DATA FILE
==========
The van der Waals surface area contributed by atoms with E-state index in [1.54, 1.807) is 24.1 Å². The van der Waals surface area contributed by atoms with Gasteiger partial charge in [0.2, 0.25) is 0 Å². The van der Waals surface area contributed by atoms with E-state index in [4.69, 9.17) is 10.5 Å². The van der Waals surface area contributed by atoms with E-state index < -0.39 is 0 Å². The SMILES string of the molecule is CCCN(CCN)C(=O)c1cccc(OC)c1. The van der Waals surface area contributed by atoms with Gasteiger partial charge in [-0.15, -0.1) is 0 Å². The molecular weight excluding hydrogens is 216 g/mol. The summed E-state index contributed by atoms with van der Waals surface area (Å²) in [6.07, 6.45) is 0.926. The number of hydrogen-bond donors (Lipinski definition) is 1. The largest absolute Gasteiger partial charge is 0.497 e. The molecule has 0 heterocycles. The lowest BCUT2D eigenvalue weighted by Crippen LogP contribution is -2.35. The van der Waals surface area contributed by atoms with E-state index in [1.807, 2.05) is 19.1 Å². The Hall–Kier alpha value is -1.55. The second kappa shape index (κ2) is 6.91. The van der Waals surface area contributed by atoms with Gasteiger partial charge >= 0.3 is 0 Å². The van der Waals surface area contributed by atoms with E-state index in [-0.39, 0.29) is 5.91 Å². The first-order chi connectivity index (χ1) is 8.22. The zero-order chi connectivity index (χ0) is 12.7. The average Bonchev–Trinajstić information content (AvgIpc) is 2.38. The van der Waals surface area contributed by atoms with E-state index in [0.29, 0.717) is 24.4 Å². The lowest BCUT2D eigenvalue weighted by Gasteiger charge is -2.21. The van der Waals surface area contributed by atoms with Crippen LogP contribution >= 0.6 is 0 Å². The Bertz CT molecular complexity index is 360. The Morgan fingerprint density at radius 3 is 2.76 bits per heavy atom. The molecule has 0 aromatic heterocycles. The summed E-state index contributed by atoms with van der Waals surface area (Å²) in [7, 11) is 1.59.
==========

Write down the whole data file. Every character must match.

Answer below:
The van der Waals surface area contributed by atoms with E-state index in [1.54, 1.807) is 24.1 Å². The van der Waals surface area contributed by atoms with Gasteiger partial charge in [0.2, 0.25) is 0 Å². The van der Waals surface area contributed by atoms with E-state index in [4.69, 9.17) is 10.5 Å². The van der Waals surface area contributed by atoms with E-state index < -0.39 is 0 Å². The SMILES string of the molecule is CCCN(CCN)C(=O)c1cccc(OC)c1. The van der Waals surface area contributed by atoms with Gasteiger partial charge in [-0.15, -0.1) is 0 Å². The molecular weight excluding hydrogens is 216 g/mol. The summed E-state index contributed by atoms with van der Waals surface area (Å²) in [6.07, 6.45) is 0.926. The number of hydrogen-bond donors (Lipinski definition) is 1. The largest absolute Gasteiger partial charge is 0.497 e. The molecule has 0 heterocycles. The lowest BCUT2D eigenvalue weighted by Crippen LogP contribution is -2.35. The van der Waals surface area contributed by atoms with E-state index in [1.807, 2.05) is 19.1 Å². The Hall–Kier alpha value is -1.55. The second kappa shape index (κ2) is 6.91. The van der Waals surface area contributed by atoms with Gasteiger partial charge >= 0.3 is 0 Å². The van der Waals surface area contributed by atoms with E-state index in [-0.39, 0.29) is 5.91 Å². The first-order chi connectivity index (χ1) is 8.22. The zero-order chi connectivity index (χ0) is 12.7. The average Bonchev–Trinajstić information content (AvgIpc) is 2.38. The van der Waals surface area contributed by atoms with E-state index in [0.29, 0.717) is 24.4 Å². The lowest BCUT2D eigenvalue weighted by Gasteiger charge is -2.21. The van der Waals surface area contributed by atoms with Crippen LogP contribution >= 0.6 is 0 Å². The Bertz CT molecular complexity index is 360. The Morgan fingerprint density at radius 3 is 2.76 bits per heavy atom. The molecule has 0 aromatic heterocycles. The summed E-state index contributed by atoms with van der Waals surface area (Å²) in [7, 11) is 1.59.